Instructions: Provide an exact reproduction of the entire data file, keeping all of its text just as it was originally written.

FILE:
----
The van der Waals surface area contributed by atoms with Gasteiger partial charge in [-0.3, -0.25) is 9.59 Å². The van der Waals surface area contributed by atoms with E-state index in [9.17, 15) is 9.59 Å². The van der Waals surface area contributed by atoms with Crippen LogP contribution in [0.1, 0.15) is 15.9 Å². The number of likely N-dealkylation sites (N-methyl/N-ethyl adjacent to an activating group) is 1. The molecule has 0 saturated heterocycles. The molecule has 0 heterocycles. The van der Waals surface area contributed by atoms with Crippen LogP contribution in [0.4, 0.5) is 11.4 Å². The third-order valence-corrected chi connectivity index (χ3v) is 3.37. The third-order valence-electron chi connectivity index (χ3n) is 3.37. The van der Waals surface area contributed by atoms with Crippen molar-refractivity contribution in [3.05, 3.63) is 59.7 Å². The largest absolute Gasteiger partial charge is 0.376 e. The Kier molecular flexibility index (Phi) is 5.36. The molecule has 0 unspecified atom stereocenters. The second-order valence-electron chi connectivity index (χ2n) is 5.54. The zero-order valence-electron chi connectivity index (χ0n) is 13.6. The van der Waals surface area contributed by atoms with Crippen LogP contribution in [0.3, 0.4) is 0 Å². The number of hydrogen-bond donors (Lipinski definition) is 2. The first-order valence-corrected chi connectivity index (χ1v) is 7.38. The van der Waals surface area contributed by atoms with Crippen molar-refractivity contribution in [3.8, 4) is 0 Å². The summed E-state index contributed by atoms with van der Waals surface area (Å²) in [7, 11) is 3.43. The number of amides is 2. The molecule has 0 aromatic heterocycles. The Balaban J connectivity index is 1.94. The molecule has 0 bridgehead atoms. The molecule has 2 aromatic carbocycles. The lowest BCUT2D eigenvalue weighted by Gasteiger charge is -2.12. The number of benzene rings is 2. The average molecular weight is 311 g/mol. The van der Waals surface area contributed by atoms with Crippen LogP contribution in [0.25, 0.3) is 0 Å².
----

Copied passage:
The van der Waals surface area contributed by atoms with Gasteiger partial charge in [-0.3, -0.25) is 9.59 Å². The van der Waals surface area contributed by atoms with E-state index in [9.17, 15) is 9.59 Å². The van der Waals surface area contributed by atoms with Crippen LogP contribution in [0.1, 0.15) is 15.9 Å². The number of likely N-dealkylation sites (N-methyl/N-ethyl adjacent to an activating group) is 1. The molecule has 0 saturated heterocycles. The molecule has 0 heterocycles. The van der Waals surface area contributed by atoms with Crippen LogP contribution in [0.4, 0.5) is 11.4 Å². The third-order valence-corrected chi connectivity index (χ3v) is 3.37. The third-order valence-electron chi connectivity index (χ3n) is 3.37. The van der Waals surface area contributed by atoms with Crippen molar-refractivity contribution in [3.05, 3.63) is 59.7 Å². The largest absolute Gasteiger partial charge is 0.376 e. The Kier molecular flexibility index (Phi) is 5.36. The molecule has 0 unspecified atom stereocenters. The second-order valence-electron chi connectivity index (χ2n) is 5.54. The zero-order valence-electron chi connectivity index (χ0n) is 13.6. The van der Waals surface area contributed by atoms with Crippen LogP contribution in [0.3, 0.4) is 0 Å². The number of hydrogen-bond donors (Lipinski definition) is 2. The first-order valence-corrected chi connectivity index (χ1v) is 7.38. The van der Waals surface area contributed by atoms with Crippen molar-refractivity contribution in [3.8, 4) is 0 Å². The summed E-state index contributed by atoms with van der Waals surface area (Å²) in [7, 11) is 3.43. The number of amides is 2. The molecule has 0 aromatic heterocycles. The Balaban J connectivity index is 1.94. The molecule has 0 bridgehead atoms. The molecule has 2 aromatic carbocycles. The lowest BCUT2D eigenvalue weighted by Gasteiger charge is -2.12. The number of benzene rings is 2. The average molecular weight is 311 g/mol. The van der Waals surface area contributed by atoms with Crippen LogP contribution in [0.25, 0.3) is 0 Å².